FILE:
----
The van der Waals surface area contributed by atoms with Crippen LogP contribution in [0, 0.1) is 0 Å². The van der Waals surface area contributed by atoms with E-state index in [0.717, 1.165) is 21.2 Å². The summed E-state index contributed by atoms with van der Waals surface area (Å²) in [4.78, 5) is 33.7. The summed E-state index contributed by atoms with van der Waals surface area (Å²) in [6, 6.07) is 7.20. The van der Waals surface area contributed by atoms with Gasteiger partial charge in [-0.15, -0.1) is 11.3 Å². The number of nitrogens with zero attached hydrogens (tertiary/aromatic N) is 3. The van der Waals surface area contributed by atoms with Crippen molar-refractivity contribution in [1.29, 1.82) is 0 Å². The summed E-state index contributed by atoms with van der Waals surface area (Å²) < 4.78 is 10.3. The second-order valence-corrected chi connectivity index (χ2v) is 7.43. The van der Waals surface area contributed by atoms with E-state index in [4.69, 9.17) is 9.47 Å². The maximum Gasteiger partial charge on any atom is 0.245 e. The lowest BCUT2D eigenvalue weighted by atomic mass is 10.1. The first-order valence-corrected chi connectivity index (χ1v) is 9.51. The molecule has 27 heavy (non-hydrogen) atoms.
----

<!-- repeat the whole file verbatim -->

The van der Waals surface area contributed by atoms with Crippen LogP contribution in [0, 0.1) is 0 Å². The van der Waals surface area contributed by atoms with E-state index in [0.717, 1.165) is 21.2 Å². The summed E-state index contributed by atoms with van der Waals surface area (Å²) in [4.78, 5) is 33.7. The summed E-state index contributed by atoms with van der Waals surface area (Å²) in [6, 6.07) is 7.20. The van der Waals surface area contributed by atoms with Gasteiger partial charge in [-0.15, -0.1) is 11.3 Å². The number of nitrogens with zero attached hydrogens (tertiary/aromatic N) is 3. The van der Waals surface area contributed by atoms with Crippen molar-refractivity contribution in [1.29, 1.82) is 0 Å². The summed E-state index contributed by atoms with van der Waals surface area (Å²) < 4.78 is 10.3. The second-order valence-corrected chi connectivity index (χ2v) is 7.43. The van der Waals surface area contributed by atoms with E-state index in [4.69, 9.17) is 9.47 Å². The maximum Gasteiger partial charge on any atom is 0.245 e. The lowest BCUT2D eigenvalue weighted by atomic mass is 10.1. The first-order valence-corrected chi connectivity index (χ1v) is 9.51. The molecule has 27 heavy (non-hydrogen) atoms.